Medical emergencies have become heavily dependent on replacement blood donations which are not only unsafe but also a way of exploiting patients and their families. But here’s the catch – it's an open secret.
Ranganath D had been making frequent visits to the hospital ever since 2000 as his mother suffered from multiple myeloma, a cancer formed from malignant plasma cells in the blood. She needed blood transfusions every three months or so until last year when her condition worsened and she needed transfusions every 10 days. He recalls,
Every hospital/blood bank we went to denied blood until we brought in donors. I would insist it was an emergency and they would tell us ‘if we gave all our stocks to you, where will we get blood for others?’ So, I was forced to find replacement donors for very unit of blood my mother needed.
While some hospitals gave blood without insisting on replacement for the first few transfusions, they eventually asked him to bring donors for the successive ones. Ranganath recalls being exhausted in this search of donors which remained persistent till the last day of his mother’s life.
Ranganath’s experience is one of many that patients and their families live through while in dire need of blood. This bloody side of blood donation is an open secret and has found its origins in a complicated system.
NACO defines replacement blood donors as those who donate blood when required by a member of the patient’s family or community. Voluntary blood donation on the other hand, is free of this ‘request’ and immediate need. Therefore, it is relatively free of any coercion or a hidden paid donation system which compromises the safety of the blood, as NACO elaborates.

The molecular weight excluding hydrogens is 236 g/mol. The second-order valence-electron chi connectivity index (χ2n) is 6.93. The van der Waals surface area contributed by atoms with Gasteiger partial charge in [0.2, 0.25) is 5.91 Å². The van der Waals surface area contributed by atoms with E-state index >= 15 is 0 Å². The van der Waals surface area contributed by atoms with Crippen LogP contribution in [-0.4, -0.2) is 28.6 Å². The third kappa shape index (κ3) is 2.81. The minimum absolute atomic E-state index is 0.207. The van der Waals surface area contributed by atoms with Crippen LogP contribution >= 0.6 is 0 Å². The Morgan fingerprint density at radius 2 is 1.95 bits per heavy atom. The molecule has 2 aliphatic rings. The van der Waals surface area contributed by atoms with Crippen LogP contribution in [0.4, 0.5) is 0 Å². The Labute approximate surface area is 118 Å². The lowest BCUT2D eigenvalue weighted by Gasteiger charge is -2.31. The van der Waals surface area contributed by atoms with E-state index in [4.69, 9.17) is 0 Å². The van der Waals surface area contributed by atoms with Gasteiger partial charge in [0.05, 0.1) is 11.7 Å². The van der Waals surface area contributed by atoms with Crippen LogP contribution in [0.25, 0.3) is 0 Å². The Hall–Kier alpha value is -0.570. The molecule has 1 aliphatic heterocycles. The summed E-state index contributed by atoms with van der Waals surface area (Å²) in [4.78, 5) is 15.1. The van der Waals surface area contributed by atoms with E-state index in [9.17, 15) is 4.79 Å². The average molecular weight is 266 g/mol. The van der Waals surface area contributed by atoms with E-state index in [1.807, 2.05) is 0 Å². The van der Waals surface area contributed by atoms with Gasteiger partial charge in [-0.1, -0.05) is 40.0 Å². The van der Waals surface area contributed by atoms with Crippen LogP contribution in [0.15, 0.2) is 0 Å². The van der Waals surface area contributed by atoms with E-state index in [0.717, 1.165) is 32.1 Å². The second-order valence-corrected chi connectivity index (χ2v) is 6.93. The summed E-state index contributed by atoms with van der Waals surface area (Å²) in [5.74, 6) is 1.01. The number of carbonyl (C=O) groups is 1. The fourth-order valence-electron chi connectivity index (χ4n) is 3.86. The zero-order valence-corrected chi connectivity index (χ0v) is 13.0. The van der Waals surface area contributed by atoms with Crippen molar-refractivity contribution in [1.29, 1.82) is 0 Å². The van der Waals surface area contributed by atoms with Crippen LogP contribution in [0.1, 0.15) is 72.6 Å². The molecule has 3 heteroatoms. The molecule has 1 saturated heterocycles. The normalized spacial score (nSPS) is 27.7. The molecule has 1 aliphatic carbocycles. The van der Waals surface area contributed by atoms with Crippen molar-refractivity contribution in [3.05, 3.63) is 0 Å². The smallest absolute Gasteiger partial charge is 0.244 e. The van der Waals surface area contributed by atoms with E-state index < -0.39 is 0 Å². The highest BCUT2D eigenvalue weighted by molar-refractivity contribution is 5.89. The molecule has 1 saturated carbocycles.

Because replacement donors are compelled to donate blood for emergencies, lying about medical histories is not uncommon; if they are not eligible to donate blood, then the patient might not receive blood. This makes a replacement donor as unsafe as a professional donor (someone who donates for money; now illegal). As found in replicated studies, the positivity rate of viral infections like Hepatitis B and HIV, and bacterial infections like Syphilis are higher in replacement blood donations.
One might then question—why has it not been made illegal?
India has roughly 900 blood banks controlled by the government, 362 run by NGOs, 684 associated with private hospitals, and 500 owned by private charity organisations.
Until recently, most private or hospital-owned blood banks were not permitted to organise blood donation camps; and the path of procuring the licence to organise was stringent and murky. So, considering that less than five percent of the population willingly walks into a blood bank to donate annually or bi-annually, blood banks had little access to voluntarily donated blood.
Moreover, following a shortage, blood banks weren’t allowed to procure units from other blood banks. Corporate blood banks were, therefore, heavily dependent on replacement blood donations.